NORMAL, Ill. – The Law Enforcement Torch Run® for Special Olympics (LETR) has awarded the 2013 Richard LaMunyon Law Enforcement Torch Run for Special Olympics Hall of Fame award to Chief Russ Laine of the Algonquin Police Department at the annual International Law Enforcement Torch Run Conference in Orlando, Fla., which was held Nov. 7-9.
Chief Laine was presented with the award for his selfless dedication to the athletes of Special Olympics. He became involved in the Law Enforcement Torch Run for Special Olympics in 1990, when the LETR raised just $20,000 in Illinois. This year, the Illinois LETR is expected to raise $3 million!
Through his years of involvement, Chief Laine has guided his department to one of the state’s leading fundraising departments, raising nearly $110,000 over the last five years. He has led by example by actively recruiting new agencies across the state and participating in nearly every fundraiser Illinois has created including plunging into Lake Michigan as part of the Polar Plunge. Chief Laine began serving on the Special Olympics Illinois Board of Directors in 2010, providing a law enforcement voice and insight to this group.
His involvement over the years in the International Association of Chiefs of Police has paid huge dividends for the LETR. He has been instrumental in renewing their support and enthusiasm for the Special Olympics movement. Chief Laine has led the LETR efforts not only in Illinois, but throughout the world. From his installation as 6th Vice President of the International Association of Chiefs of Police to his rise to President, he worked tirelessly on behalf of the LETR. In addition, he participated in the 2007 International LETR Final Leg event, as well as two USA Games Final Legs as a support member.
This international award, named for the founder of the LETR, is the most prestigious award given in the LETR community worldwide. The award recognizes outstanding individuals who have demonstrated a sustained and significant contribution to Special Olympics and the LETR at the local, national and international levels.
During the Hall of Fame Dinner at the conference, Chief Laine accepted the award and said “I will always debate whether I am worthy of this honor to be included with the leaders of the LETR. I am most humbled to accept this honor” of induction into the Hall of Fame. He received a standing ovation from the nearly 1,200 attendees at the event.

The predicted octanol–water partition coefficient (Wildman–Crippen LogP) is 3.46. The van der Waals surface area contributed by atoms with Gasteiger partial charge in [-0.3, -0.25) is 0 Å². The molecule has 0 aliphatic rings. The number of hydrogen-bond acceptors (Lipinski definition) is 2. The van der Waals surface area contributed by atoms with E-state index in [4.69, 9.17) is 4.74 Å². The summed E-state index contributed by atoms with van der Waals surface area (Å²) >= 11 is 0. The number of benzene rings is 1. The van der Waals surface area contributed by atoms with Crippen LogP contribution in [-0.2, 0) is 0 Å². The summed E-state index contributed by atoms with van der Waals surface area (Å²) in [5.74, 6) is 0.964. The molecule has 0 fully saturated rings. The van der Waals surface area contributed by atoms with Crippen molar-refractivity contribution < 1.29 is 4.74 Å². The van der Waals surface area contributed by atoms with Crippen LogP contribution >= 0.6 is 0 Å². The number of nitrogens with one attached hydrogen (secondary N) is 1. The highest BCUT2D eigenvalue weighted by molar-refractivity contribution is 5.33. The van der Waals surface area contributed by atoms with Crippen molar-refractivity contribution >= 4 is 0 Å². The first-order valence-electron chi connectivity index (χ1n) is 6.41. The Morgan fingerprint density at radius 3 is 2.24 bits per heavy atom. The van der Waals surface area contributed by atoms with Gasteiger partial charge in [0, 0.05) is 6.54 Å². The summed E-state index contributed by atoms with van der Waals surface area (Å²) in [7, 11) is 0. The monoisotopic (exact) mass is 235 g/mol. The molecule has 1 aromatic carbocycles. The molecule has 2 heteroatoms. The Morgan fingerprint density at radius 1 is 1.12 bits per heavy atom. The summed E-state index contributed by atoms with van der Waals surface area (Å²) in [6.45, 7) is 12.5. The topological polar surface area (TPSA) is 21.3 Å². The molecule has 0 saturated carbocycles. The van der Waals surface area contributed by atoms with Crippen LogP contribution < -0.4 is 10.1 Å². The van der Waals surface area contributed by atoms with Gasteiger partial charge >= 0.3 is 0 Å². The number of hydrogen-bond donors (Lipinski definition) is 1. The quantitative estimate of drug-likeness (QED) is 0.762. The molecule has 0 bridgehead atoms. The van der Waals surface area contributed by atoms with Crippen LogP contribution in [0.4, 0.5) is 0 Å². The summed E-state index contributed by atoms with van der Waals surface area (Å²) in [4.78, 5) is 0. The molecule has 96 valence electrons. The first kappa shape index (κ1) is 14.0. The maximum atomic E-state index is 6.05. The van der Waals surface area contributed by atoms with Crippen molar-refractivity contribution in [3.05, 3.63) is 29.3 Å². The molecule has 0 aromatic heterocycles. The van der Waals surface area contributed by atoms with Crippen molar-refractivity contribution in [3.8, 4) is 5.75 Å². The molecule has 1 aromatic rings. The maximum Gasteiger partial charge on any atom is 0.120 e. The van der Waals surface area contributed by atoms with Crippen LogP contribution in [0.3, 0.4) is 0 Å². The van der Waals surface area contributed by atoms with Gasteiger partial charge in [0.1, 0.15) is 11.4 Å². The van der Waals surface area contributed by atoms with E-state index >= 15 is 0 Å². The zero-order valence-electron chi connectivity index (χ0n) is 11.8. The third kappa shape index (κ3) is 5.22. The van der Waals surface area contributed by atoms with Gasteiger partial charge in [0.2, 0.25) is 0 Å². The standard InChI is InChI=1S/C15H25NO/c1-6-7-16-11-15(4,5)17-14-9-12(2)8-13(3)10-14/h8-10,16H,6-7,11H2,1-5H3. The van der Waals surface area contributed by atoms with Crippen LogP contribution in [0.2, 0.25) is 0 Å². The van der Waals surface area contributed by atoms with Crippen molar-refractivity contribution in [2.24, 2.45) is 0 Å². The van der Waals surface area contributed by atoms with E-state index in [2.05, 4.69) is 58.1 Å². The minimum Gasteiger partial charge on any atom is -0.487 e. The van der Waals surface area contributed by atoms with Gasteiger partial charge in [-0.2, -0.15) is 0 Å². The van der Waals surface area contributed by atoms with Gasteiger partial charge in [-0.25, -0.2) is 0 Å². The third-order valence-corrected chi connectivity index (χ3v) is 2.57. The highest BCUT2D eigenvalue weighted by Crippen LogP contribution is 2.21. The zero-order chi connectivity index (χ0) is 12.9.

“Chief Russ Laine is always trying to find ways to put the athletes, community or an individual’s safety first,” said Dave Breen, President & CEO of Special Olympics Illinois. “Perhaps the greatest thing I can say about Russ is that if you were to ask him, he would genuinely rather see others be honored with this prestigious award. He in undoubtedly not in it for the recognition, but for the smiles that the Torch Run creates and the undeniable impact it has on thousands of lives.”
About Special Olympics Illinois
Special Olympics Illinois is part of an international organization that unleashes the human spirit through the transformative power and joy of sports every day around the world. Through work in sports, health, education and community building, Special Olympics addresses inactivity, injustice, intolerance and social isolation by encouraging and empowering people with intellectual disabilities which leads to a more welcoming and inclusive society. Founded in 1968 in Chicago by Eunice Kennedy Shriver, the Special Olympics movement has grown from a few hundred athletes to more than 4.2 million athletes in 170 countries. With the support of more than 40,000 coaches and volunteers, Special Olympics Illinois is able to deliver 19 Olympic-type sports and more than 170 competitions throughout the year. Visit Special Olympics Illinois at www.soill.org.
Celebrating its 32nd Anniversary in 2013, the Law Enforcement Torch Run® (LETR) for Special Olympics is the movement’s largest grass-roots fundraiser and public awareness vehicle, encompassing a variety of events including Torch Runs, Polar Plunge® events and the World’s Largest Truck Convoy® fundraiser. More than 97,000 volunteers around the world participate in LETR activities to champion acceptance and inclusion. Law enforcement officers work together with and on behalf of Special Olympics athletes to celebrate the human spirit, showcase the capabilities of people with disabilities, and to come together in a unified manner to make a positive impact on all people. The LETR is now present in all 50 U.S. states (including Illinois), 12 Canadian provinces and 46 nations around the world. Through law enforcement’s association with Special Olympics and its community and fundraising activities, the LETR raised more than $46 million for Special Olympics Programs around the world in 2012 and has raised more than $461 million since its inception in 1981. The Illinois LETR began in 1986 and is expected to raise $3 million in 2013.
Michele Evans, Special Olympics Illinois, 309-888-2573